Over 4,000 attend anti-racism march in Belfast

Northern Ireland must ‘stand up against sectarianism and racism’ Anna Lo tells march

The people of Northern Ireland must “stand up against sectarianism and racism”, Stormont Assembly member Anna Lo told an anti racism march in Belfast yesterday.

The people of Northern Ireland must “stand up against sectarianism and racism”, Stormont Assembly member Anna Lo told an anti racism march in Belfast yesterday.

Sun, Jun 1, 2014, 17:35

The people of Northern Ireland must “stand up against sectarianism and racism”, Stormont Assembly member Anna Lo told an anti racism march in Belfast yesterday.

Her comments came just days after the Hong Kong-born Alliance MLA said she did not feel safe living in Northern Ireland following a recent surge in racist hate crimes. She also said she would not seek re-election in 2016 as she was fed up with “tribal politics”.

Addressing yesterday’s march Ms Lo called on all of the people of Northern Ireland to “stand up against sectarianism and racism” adding that a racial equality strategy was required for Stormont to take the lead in tackling racism and to ensure that ethnic minorities “feel safe living in their homes ... feel safe walking down the street.”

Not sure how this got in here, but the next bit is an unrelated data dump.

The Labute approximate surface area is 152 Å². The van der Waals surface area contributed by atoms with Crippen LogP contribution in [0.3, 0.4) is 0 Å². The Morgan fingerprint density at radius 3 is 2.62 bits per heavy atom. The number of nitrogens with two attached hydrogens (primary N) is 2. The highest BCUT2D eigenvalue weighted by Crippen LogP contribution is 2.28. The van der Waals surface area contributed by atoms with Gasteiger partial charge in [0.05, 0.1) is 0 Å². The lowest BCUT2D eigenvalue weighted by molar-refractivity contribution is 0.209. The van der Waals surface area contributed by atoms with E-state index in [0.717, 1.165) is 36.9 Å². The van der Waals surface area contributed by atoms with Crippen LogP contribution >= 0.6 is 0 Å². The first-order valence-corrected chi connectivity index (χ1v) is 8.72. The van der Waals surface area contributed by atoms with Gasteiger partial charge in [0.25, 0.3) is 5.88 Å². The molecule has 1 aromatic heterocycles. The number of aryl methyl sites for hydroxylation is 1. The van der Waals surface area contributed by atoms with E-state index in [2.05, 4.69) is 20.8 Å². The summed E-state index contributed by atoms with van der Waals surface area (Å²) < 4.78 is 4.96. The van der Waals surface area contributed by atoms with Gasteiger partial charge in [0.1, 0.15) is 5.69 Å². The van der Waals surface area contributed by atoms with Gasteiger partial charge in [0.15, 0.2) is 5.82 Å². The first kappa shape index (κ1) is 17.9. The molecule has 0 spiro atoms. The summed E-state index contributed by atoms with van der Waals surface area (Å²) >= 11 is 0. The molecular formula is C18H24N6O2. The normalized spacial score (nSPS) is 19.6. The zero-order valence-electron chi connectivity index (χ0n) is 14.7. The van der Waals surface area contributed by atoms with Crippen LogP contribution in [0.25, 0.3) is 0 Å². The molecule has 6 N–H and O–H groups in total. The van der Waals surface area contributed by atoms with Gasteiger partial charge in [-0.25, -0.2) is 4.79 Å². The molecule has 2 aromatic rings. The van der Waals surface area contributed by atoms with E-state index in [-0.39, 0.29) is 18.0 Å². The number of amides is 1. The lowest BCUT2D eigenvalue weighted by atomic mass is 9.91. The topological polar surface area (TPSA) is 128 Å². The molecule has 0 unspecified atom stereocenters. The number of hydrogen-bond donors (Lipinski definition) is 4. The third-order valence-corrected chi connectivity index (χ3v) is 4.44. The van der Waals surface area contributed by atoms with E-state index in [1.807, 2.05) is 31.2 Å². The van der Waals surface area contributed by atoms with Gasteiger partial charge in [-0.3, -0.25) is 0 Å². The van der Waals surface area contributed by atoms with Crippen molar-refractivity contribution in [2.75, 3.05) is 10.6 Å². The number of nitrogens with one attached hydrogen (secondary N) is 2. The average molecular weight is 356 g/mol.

She said she would not leave Northern Ireland following the thousands of messages of goodwill and support she had received after she made her remarks and joking that her home and office were “like a florist”.

The march, which attracted a crowd of 4,000 people according to PSNI estimates, follows a number of racist attacks in Northern Ireland in recent months.

It also comes in the wake of comments made by fundamentalist Protestant preacher, Pastor James McConnell who described Islam as heathen and satanic.

Northern Ireland’s first minister Peter Robinson, later sparked controversy when, in an interview published in the Irish News he said he would not trust Muslims involved in violence or who fully subscribed to Sharia law but would “trust them to go to the shops” for him.

He later said his remarks had been “given a meaning that was never intended” and insisted he would never wish to insult or distress Muslims. He also apologised in private to members of Belfast’s Islamic Centre.

However, addressing the march yesterday, Mohammed Samaana, an NHS nurse working in Northern Ireland, called on Mr Robinson to issue a public apology.

A further march, organised by Amnesty International, the Northern Ireland Committee of the Irish Congress of Trade Unions and the Northern Ireland Council for Ethnic Minorities is due to take place in Belfast next Saturday.

Organisers said the march had been called to reassure ethnic and religious minorities in Northern Ireland that they are a welcome and integral part of the community and to call for effective and united political leadership against racism.